In addition to the measures listed above, other sanction restrictions may be imposed on the sponsor country. In order to examine in more detail, the possible practical measures taken by the US Government against the countries that have been recognized as sponsors of terrorism, case studies may be held, for example, on Iran or the DPRK.
In terms of the length of time a country is on the list of countries that sponsor terrorism, we have not identified any clear time limits. For example, the US Government recognized Iran as a country that finances terrorism in 1984, and Iran has been on the list of sponsors of terrorism for almost 40 years3.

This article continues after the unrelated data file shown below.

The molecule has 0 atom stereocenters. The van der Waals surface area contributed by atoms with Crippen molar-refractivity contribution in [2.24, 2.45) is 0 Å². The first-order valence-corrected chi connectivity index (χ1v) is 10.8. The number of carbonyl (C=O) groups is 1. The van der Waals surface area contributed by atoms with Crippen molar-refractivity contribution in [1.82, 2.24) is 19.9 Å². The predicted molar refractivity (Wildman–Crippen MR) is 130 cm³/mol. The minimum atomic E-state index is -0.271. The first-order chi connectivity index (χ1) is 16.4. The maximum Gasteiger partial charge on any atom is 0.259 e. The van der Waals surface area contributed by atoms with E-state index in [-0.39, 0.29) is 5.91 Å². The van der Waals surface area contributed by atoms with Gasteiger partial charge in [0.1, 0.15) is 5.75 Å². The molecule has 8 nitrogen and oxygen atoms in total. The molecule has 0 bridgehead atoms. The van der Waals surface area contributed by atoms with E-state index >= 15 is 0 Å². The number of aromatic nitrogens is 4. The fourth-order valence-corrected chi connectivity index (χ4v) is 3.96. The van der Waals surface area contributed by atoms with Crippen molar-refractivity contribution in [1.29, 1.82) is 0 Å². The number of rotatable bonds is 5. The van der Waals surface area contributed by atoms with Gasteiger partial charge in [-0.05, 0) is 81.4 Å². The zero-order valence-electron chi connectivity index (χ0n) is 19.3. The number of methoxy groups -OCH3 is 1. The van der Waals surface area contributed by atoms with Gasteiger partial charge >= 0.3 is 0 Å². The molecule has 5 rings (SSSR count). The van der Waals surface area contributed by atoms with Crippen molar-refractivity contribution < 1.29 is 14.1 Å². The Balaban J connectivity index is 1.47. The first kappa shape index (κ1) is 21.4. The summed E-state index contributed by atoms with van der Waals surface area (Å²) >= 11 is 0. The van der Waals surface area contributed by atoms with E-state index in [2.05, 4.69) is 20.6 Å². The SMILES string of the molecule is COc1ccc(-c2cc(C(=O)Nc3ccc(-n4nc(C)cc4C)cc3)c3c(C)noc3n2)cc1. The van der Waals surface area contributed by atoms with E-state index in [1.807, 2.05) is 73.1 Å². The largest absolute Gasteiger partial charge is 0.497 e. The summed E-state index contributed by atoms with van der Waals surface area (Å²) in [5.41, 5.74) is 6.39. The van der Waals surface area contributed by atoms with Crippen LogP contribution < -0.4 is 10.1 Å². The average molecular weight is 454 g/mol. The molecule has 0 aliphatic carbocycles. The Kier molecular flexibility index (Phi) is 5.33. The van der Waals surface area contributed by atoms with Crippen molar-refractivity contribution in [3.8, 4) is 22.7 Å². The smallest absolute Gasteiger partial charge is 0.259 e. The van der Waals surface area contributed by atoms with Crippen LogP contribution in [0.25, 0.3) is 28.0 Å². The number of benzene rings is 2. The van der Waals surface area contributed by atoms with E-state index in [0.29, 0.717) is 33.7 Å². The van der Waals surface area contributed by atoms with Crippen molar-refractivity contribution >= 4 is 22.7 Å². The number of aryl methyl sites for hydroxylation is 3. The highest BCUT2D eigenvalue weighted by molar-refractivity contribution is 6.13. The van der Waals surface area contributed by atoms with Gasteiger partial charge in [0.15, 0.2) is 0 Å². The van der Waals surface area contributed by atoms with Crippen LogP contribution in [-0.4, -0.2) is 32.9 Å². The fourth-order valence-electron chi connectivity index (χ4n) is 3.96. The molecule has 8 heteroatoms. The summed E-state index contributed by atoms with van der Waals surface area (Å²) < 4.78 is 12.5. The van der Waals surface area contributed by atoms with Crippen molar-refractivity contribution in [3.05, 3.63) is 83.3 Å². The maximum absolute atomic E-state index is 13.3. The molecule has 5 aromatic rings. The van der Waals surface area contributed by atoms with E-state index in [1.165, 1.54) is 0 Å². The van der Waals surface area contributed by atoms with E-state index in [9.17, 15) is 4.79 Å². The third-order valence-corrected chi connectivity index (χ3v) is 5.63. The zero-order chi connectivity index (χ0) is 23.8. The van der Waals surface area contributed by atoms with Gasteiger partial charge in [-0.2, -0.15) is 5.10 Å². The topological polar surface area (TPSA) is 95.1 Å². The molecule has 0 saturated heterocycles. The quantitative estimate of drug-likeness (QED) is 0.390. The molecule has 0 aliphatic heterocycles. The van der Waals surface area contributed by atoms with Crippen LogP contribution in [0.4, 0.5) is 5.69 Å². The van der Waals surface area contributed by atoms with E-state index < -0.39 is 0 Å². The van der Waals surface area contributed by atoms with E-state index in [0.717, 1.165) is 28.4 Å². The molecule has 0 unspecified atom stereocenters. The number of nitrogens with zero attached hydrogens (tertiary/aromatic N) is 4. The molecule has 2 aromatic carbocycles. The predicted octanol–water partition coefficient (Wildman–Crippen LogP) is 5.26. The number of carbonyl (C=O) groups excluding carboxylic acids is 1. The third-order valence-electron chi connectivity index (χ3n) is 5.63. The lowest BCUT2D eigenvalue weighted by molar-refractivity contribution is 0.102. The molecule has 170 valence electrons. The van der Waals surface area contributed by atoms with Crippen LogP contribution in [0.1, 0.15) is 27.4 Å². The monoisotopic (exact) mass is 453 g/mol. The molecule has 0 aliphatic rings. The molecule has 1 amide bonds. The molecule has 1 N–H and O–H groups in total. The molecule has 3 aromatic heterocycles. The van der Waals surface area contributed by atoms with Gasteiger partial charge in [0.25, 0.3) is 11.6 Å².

THE FATF BLACKLIST: GENERAL ASPECTS AND BLACKLISTED COUNTRIES
In its practice, the FATF uses a differentiated approach to determining the degree of threat that potentially comes from a country. In certain circumstances, the FATF may refer a country to either the so-called FATF Blacklist or the FATF Greylist.
As noted in the Introduction to this Report, for the purposes of the current analysis, we have not considered the grounds, procedure, and legal implications of including a country in the FATF Greylist. At the same time, if necessary, we will be happy to cover this issue as well.